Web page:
Having had the privilege of seeing this fine model up close at local model shows, I can honestly say that the photos do not give a good account on just how small the model is and how tightly packed the fine detail is. Well done Jim, and thanks for sharing. Frank
JUL 24, 2008 - 02:37 PM
truly a great craftsman's work, I love the fragility of the work
JUL 24, 2008 - 08:47 PM
That is a superb build and what a beautiful aeroplane. Sheer class!
JUL 25, 2008 - 08:53 AM
You guys are too kind ...Im just glad you guys like this model too...I had /have an extremely torrid love affair with her...Im really looking foreward to repairing the tail section,which I inadvertantly destroyed when I hit it with the lens of my camera taking closeups! I tend to almost forget about most of the models I build...but not this one....
JUL 25, 2008 - 12:15 PM
Hey: I just got a chance to check out your flying boat! Great job! I really like the way you replicated the natural wooden hull and propeller! Keep up the great work! And it's a vacuform kit to boot!
JUL 26, 2008 - 02:48 PM
Beautiful work, I love this aircraft Is it a boat with wings? Can a plane or to float? these works are appreciated by their originality Domi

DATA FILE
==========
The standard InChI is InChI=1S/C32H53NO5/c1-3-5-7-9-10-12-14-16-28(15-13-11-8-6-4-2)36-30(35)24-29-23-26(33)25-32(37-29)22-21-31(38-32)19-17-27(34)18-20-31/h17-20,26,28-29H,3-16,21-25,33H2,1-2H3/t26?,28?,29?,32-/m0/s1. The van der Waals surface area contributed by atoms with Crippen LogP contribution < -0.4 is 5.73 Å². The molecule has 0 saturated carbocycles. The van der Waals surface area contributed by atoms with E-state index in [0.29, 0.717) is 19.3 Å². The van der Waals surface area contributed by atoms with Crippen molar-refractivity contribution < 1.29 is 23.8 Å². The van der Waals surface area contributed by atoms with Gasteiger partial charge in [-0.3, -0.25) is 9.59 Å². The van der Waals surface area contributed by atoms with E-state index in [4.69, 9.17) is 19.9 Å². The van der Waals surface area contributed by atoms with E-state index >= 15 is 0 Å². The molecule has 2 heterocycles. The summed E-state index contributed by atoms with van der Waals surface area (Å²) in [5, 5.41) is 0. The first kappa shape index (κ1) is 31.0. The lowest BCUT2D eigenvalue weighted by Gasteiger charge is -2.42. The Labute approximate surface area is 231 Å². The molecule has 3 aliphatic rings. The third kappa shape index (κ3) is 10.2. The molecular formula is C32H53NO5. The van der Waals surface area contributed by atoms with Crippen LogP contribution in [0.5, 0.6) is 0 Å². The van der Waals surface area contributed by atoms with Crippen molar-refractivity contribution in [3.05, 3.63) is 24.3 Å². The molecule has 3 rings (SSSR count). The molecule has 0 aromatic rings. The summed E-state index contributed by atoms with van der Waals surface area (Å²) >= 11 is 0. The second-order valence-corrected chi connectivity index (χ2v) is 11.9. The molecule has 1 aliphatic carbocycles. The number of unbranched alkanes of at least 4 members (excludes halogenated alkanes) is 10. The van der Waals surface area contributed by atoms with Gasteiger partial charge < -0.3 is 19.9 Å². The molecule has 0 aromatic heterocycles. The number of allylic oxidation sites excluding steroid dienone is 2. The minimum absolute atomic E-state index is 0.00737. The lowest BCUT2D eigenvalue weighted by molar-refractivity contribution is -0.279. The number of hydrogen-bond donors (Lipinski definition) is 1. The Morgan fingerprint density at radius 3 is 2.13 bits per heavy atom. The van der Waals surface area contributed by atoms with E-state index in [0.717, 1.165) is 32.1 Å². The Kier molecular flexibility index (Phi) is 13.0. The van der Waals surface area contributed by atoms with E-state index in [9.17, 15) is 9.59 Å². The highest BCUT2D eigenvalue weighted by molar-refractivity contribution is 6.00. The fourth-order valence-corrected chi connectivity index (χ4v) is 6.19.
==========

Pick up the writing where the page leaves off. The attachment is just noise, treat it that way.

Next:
AUG 05, 2008 - 03:57 AM
Thank you Domi,yes this is an aircraft that can land on water.
AUG 05, 2008 - 11:26 AM
Yes Domi, to all questions!
AUG 05, 2008 - 12:22 PM
Hi Guys ---Id really like some advice here ...now that the mental trauma I suffered from crushing my Lohners tail has subsided ...Im planning my repairs....I am currently thinking of drilling the fuselage on one side of the tailstrut connection location. If I leave 1 strut slightly longer I can positively mount the tailsection. The sweaty part is the fact that I have 3 sets of 2 control cables to not only keep tight ....but keep from tearing out of their locations.( Iv already re-rigged this tail 3 times now and its enough to make me homicidal at times!) What do you guys think,am I over engineering this thing,....any advice would be GREATLY appreciated!
AUG 09, 2008 - 02:28 AM